Schindler Elevator Corporation v. United States ex rel. Daniel Kirk

131 S. Ct. 1885 (2011)

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Schindler Elevator Corporation v. United States ex rel. Daniel Kirk

United States Supreme Court
131 S. Ct. 1885 (2011)

  • Written by Liz Nakamura, JD

Facts

Daniel Kirk (defendant), a Vietnam War veteran, was employed by Schindler Elevator Corporation (Schindler) (plaintiff) from 1978 until 2003. Schindler entered into hundreds of contracts with the federal government (defendant) pursuant to which Schindler was required to comply with the Vietnam Era Veterans’ Readjustment Assistance Act of 1972 (VEVRAA) in order to receive contract payments. Under VEVRAA, Schindler was required to submit annual VETS-100 Reports certifying the number of qualified covered veterans Schindler employed. Several years after Kirk left Schindler, Kirk submitted a request to the Department of Labor (DOL) under the Freedom of Information Act (FOIA) seeking copies of Schindler’s VEVRAA filings from 1998 to 2006. In a written response, the DOL sent Kirk the 99 VETS-100 reports Schindler had submitted in the relevant period and informed Kirk that Schindler had not submitted any VETS-100 reports in 1998, 1999, 2000, 2002, or 2003. Based on the FOIA reports and Kirk’s personal experiences as a veteran employed by Schindler, Kirk filed a qui tam action under the False Claims Act (FCA) against Schindler, alleging that Schindler had submitted false claims for payment to the government because Schindler falsely certified its compliance with VEVRAA reporting requirements. Schindler moved to dismiss, arguing that Kirk’s claim fell within the FCA’s bar on cases based on public disclosures because (1) Kirk’s FCA claim was based on the documents and information he received from the DOL’s FOIA response; and (2) the DOL’s FOIA response constituted a public disclosure of information in a government report. The district court dismissed Kirk’s FCA action. On appeal, the Second Circuit reversed, holding that a FOIA response was not a government report within the meaning of the FCA’s public-disclosure bar. The United States Supreme Court granted certiorari.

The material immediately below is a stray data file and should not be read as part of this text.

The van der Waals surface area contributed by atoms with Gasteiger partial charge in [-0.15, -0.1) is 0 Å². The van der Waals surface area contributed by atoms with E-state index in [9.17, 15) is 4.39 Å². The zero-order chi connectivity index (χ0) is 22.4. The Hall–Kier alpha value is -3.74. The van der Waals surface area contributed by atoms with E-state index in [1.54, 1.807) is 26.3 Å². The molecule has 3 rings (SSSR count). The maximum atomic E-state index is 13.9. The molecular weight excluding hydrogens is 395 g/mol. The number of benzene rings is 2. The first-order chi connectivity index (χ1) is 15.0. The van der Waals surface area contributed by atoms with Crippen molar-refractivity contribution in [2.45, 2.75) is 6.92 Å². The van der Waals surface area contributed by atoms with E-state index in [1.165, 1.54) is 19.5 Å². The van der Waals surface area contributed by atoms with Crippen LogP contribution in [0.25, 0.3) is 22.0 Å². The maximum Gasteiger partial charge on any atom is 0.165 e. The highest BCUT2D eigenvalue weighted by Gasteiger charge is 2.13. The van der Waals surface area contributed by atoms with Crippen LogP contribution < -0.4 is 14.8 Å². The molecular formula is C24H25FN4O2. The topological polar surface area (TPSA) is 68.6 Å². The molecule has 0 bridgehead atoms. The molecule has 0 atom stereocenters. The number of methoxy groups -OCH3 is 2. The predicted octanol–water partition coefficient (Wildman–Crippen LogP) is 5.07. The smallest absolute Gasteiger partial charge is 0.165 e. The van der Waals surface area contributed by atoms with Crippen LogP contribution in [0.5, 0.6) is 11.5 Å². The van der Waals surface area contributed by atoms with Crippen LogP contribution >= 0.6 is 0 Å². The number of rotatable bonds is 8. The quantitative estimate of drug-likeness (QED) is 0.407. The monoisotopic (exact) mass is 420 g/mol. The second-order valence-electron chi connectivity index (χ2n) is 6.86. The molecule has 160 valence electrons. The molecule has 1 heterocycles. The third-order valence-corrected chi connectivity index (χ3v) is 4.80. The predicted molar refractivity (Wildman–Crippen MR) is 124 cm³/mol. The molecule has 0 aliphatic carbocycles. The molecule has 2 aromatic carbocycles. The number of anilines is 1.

Rule of Law

Issue

Holding and Reasoning (Thomas, J.)

Dissent (Ginsburg, J.)

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